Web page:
Think of how crazy that is – speculators on the COMEX are dictating what amounts real producers and consumers will make or use. Far from being a matter of semantics, this goes to the spirit of the law of supply and demand. It’s just that we’ve come to accept it. Worse, since our regulated futures markets were created for the purpose of allowing legitimate hedging and there is little to no actual hedging occurring (who hedges production below the cost of production?), this is a double-whammy for legitimate producers; not only do they have no input in the price determination process as they should, but they are also are damaged by it. Futures markets are supposed to “discover” prices following the worldwide interplay between real producers and consumers, not dictate prices to those same real world market participants.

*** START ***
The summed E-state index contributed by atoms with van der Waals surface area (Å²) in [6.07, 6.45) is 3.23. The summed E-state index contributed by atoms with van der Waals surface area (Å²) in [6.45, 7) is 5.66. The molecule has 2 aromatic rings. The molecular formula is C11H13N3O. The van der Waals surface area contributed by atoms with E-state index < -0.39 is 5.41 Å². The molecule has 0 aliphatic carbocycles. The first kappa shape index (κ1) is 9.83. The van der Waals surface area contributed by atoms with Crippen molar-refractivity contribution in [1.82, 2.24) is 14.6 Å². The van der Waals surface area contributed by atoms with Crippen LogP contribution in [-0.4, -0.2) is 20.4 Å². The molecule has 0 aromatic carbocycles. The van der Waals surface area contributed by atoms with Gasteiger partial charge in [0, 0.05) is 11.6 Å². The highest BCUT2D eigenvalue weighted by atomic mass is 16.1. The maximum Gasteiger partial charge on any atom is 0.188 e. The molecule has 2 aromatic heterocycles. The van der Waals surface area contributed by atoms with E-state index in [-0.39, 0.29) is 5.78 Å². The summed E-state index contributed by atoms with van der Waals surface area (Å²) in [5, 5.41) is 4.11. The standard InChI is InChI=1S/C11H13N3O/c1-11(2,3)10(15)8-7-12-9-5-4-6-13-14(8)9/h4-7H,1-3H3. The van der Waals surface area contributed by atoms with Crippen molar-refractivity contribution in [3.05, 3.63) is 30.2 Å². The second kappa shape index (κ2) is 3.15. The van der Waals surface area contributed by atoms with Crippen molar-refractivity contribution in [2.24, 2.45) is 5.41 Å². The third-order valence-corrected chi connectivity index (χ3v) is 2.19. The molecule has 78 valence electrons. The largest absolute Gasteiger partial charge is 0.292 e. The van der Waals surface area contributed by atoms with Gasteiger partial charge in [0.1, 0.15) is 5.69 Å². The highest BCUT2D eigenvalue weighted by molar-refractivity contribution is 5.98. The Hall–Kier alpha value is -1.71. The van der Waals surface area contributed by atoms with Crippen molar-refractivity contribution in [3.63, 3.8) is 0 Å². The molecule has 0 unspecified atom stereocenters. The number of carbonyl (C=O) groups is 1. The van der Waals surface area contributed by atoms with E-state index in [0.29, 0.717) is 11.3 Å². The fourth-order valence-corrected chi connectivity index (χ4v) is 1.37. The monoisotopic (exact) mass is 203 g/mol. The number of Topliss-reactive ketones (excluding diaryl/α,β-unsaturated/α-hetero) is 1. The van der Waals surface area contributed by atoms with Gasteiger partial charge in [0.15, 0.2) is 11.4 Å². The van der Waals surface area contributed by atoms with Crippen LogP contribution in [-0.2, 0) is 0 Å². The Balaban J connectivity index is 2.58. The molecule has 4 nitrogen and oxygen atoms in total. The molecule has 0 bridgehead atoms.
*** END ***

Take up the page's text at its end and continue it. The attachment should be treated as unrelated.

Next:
Let me give you two real world examples of the impact of the price being set on the COMEX. If the prices of gold and silver stay at the level where they closed yesterday, the largest gold miner in the world, Barrick Gold, won’t be producing at a profit and Pan American Silver, an important primary silver producer, will start reporting losses. Let me be careful to point out that I am not predicting future earnings or losses (as I don’t do that). What I am doing is taking each company’s first quarter earnings report and adjusting revenue by the price of metals today versus the prices actually received in the first quarter. Barrick reported profits of close to $850 million in the first quarter on production of 1.8 million oz of gold sold at $1630. Pan American reported net profits of $20 million on production of 6.3 million oz of silver sold at $30.11 and 32,000 oz of gold sold at $1630. If you do the math, Barrick’s first quarter profit will all but disappear at with gold near $1200 and Pan American will be deeply in the red should silver and gold prices remain as low as they have been. The great irony here is that these two mining companies have been vocal in the past about there not being a price manipulation in gold and silver.